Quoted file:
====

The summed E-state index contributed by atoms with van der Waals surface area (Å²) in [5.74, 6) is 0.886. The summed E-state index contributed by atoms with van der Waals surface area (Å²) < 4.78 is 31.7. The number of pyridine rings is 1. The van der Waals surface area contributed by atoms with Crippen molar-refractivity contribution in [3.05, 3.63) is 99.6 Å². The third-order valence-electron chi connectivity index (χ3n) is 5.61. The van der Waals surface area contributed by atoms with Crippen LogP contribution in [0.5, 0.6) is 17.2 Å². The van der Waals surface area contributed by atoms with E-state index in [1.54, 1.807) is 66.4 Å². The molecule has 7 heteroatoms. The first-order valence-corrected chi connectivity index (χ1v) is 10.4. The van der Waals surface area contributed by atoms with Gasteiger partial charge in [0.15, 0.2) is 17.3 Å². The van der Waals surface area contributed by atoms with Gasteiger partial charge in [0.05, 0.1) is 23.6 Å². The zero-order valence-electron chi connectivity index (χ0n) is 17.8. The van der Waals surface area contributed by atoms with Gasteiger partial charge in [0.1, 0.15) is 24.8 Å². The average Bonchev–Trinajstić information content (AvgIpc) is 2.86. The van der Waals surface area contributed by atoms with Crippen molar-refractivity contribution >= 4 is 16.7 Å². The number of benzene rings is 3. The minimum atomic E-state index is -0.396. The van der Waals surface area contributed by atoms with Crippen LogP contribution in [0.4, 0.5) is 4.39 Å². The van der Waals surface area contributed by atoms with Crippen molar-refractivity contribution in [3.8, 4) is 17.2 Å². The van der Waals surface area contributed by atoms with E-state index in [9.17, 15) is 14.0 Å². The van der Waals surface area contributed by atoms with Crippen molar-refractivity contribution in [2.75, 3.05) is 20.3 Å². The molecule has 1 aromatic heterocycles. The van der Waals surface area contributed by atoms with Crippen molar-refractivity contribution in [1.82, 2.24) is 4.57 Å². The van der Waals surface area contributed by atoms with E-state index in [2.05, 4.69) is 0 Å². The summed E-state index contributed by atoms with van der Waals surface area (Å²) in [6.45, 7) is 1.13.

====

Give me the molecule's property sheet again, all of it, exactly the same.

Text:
The summed E-state index contributed by atoms with van der Waals surface area (Å²) in [5.74, 6) is 0.886. The summed E-state index contributed by atoms with van der Waals surface area (Å²) < 4.78 is 31.7. The number of pyridine rings is 1. The van der Waals surface area contributed by atoms with Crippen molar-refractivity contribution in [3.05, 3.63) is 99.6 Å². The third-order valence-electron chi connectivity index (χ3n) is 5.61. The van der Waals surface area contributed by atoms with Crippen LogP contribution in [0.5, 0.6) is 17.2 Å². The van der Waals surface area contributed by atoms with E-state index in [1.54, 1.807) is 66.4 Å². The molecule has 7 heteroatoms. The first-order valence-corrected chi connectivity index (χ1v) is 10.4. The van der Waals surface area contributed by atoms with Gasteiger partial charge in [0.15, 0.2) is 17.3 Å². The van der Waals surface area contributed by atoms with Gasteiger partial charge in [0.05, 0.1) is 23.6 Å². The zero-order valence-electron chi connectivity index (χ0n) is 17.8. The van der Waals surface area contributed by atoms with Gasteiger partial charge in [0.1, 0.15) is 24.8 Å². The average Bonchev–Trinajstić information content (AvgIpc) is 2.86. The van der Waals surface area contributed by atoms with Crippen molar-refractivity contribution >= 4 is 16.7 Å². The number of benzene rings is 3. The minimum atomic E-state index is -0.396. The van der Waals surface area contributed by atoms with Crippen LogP contribution in [0.4, 0.5) is 4.39 Å². The van der Waals surface area contributed by atoms with Crippen molar-refractivity contribution in [3.8, 4) is 17.2 Å². The van der Waals surface area contributed by atoms with E-state index in [9.17, 15) is 14.0 Å². The van der Waals surface area contributed by atoms with Crippen molar-refractivity contribution in [2.75, 3.05) is 20.3 Å². The molecule has 1 aromatic heterocycles. The van der Waals surface area contributed by atoms with Crippen molar-refractivity contribution in [1.82, 2.24) is 4.57 Å². The van der Waals surface area contributed by atoms with E-state index in [2.05, 4.69) is 0 Å². The summed E-state index contributed by atoms with van der Waals surface area (Å²) in [6.45, 7) is 1.13.